Nokia is credited to be the the maker of most people’s first mobile.
Although their best-known model is probably the mighty and unbreakable 3310, Nokia were also famous for their wackiest mobiles with models or designs.
Nowadays, you have the choice of only one prominent phone design: the touch-screened smartphone. But ten years ago, Nokia mobile devices were diverse, innovative and in some cases with strange features, in order to meet consumer demands.
Here at CRB Tech we listed 12 of the odd/unique models, as per web sources:
1) Nokia 7600
Ina time when most phones were rectangle, Nokia introduced a bizarre teardrop shaped device, and it went on sale in 2003.
A 128 x 160 pixel screen with 65,000 colors
Ran only on the 2G GPRS network
But the menu-scrolling pad at the bottom of the device was awkwardly placed, making it difficult to navigate with one hand. Even calling people meant holding the device at a 45-degree angle.
2) Nokia 7280
A daring design, launched in 2004, with no dialing pad and was one of the first devices on the market. It didn’t even have a touch-screen display.
Thin-film transistor (TFT) screen with 65,000 colors
Thin and bright, colorful display, a slim and sleek design
A VGA camera (rare for the time);had to be operated by an iPod-like wheel
One physically had to spin the navigation dial which resulted in sore thumbs.
3) Nokia N93
Released in 2006, was one of the first N-series devices
Flip phone ; contorted to different positions and twisted into almost any layout
It enabled to play games with 3D graphics processor. It ran the Symbian Series 60 OS allowing business users to email and send instant messages.
4) Nokia 3650
Being a ‘business’ phone, the Nokia 3650 was a game-changer to Nokia’s device principles. The phone was heavy to accommodate a larger battery, but was sleek in design and thinner than most of the other phones on the market at the time.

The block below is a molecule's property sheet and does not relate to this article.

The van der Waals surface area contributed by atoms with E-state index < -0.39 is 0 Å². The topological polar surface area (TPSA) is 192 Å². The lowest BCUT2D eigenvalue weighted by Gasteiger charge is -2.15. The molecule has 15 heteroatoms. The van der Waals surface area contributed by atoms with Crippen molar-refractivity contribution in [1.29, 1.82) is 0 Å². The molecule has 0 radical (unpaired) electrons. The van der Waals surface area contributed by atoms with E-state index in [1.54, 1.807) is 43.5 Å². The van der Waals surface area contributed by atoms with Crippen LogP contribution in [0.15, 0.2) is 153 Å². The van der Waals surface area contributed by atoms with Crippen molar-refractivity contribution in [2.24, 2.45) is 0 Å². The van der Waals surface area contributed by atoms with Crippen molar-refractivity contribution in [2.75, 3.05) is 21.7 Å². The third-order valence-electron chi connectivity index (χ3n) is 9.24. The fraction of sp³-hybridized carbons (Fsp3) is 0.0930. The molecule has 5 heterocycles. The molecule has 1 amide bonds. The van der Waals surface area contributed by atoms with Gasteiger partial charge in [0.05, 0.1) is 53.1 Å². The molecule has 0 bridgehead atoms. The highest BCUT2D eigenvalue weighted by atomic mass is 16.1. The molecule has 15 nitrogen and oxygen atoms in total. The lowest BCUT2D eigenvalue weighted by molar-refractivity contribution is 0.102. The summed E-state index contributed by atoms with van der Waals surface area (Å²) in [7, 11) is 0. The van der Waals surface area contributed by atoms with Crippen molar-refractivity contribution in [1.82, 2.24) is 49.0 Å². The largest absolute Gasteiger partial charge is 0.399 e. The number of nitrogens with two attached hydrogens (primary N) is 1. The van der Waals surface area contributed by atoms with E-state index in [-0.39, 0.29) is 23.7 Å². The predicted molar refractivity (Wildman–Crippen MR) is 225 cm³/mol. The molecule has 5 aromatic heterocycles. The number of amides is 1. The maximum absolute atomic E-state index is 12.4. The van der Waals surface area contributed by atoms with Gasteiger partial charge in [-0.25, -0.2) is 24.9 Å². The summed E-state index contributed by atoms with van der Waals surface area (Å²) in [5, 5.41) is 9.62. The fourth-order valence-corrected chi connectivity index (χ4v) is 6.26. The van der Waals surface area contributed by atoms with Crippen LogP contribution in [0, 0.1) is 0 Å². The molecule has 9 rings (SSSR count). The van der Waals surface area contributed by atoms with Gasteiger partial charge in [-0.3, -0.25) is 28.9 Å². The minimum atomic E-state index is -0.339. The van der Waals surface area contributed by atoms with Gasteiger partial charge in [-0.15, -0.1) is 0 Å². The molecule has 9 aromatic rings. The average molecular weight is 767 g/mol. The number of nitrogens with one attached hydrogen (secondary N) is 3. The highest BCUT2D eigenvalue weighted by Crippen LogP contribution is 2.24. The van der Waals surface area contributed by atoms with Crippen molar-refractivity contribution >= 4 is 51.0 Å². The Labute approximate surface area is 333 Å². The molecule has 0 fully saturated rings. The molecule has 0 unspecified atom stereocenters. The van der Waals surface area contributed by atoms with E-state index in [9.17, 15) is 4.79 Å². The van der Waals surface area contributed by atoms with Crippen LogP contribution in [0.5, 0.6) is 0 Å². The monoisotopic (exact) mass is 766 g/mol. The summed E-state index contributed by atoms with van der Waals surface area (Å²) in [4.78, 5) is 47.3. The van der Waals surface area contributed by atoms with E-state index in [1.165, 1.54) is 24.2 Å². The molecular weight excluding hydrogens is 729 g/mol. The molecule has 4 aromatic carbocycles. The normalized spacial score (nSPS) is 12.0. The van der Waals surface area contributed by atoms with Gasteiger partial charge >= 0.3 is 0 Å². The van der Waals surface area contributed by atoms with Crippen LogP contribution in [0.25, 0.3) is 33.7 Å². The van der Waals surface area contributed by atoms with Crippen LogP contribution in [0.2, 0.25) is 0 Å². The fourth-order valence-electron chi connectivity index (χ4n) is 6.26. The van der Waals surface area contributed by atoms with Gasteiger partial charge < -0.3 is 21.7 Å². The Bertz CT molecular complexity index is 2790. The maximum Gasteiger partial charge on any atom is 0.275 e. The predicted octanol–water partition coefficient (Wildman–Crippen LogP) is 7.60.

A large 176 x 206 pixel thin-film transistor (TFT) display
Released in 2003, a desirable but very expensive phone; the keypad layout was strange and resembled a 1950’s rotary phone dial. Ran the Symbian Series 60 software, it included document editing, mobile Web browsing , features yet then at infancy.
5) Nokia 6800
Released in 2003, brought the QWERTY physical keyboard and made it a connecting link between the dial keypad phones and the BlackBerry-like devices.
6) Nokia 7070 Prism
Released in 2008,it was a design feat over anything else. Its main feature was a jagged, prism-like design on its outer casing and a similar designed yet standard layout keypad.
7) Nokia 7700
It was a failed all-inclusive, multimedia, and business-focused smartphone that unfortunately was never released. With its strange curved shell, it felt more like a digital camera than a phone.
8) Nokia 8910i
One of Nokia’s first ‘business’ phones and was housed in a titanium shell.
But one of the major problems with an all-metal device, particularly in cold regions was like holding something frozen to your head each time you wanted to call because the titanium shell would retain almost no heat.
9) Nokia 7710
A touchscreen phone — one of the first on the market — the successor to the never-released Nokia 7700.
With a 640 x 320 pixel screen in a 3.5-inch display, it was a heavy device but fit snugly . It also ran Symbian Series 90 and even included Flash support in the in-built browser.
10) Nokia 9210i Communicator
A true business and enterprise-focused phone, it was powered by an 52 MHz ARM 9 processor and operated Symbian 6.0 on a Series 80 user interface — a design unique to the Communicator range of phones. But it was thick, heavy, and would eclipse the face of the caller.
11) Nokia X3-02
This was Nokia’s first dual touch type device. The device came with Facebook and Twitter applications and had a 5-megapixel camera.
12) Nokia N-Gage
Nokia’s first dedicated gaming phone, released in 2003. It was the first Generation Y-focused phone and a showy article.
The drawback was that the device had to be held vertically and on its 90-degree edge — which made anyone actually phoning look like odd.
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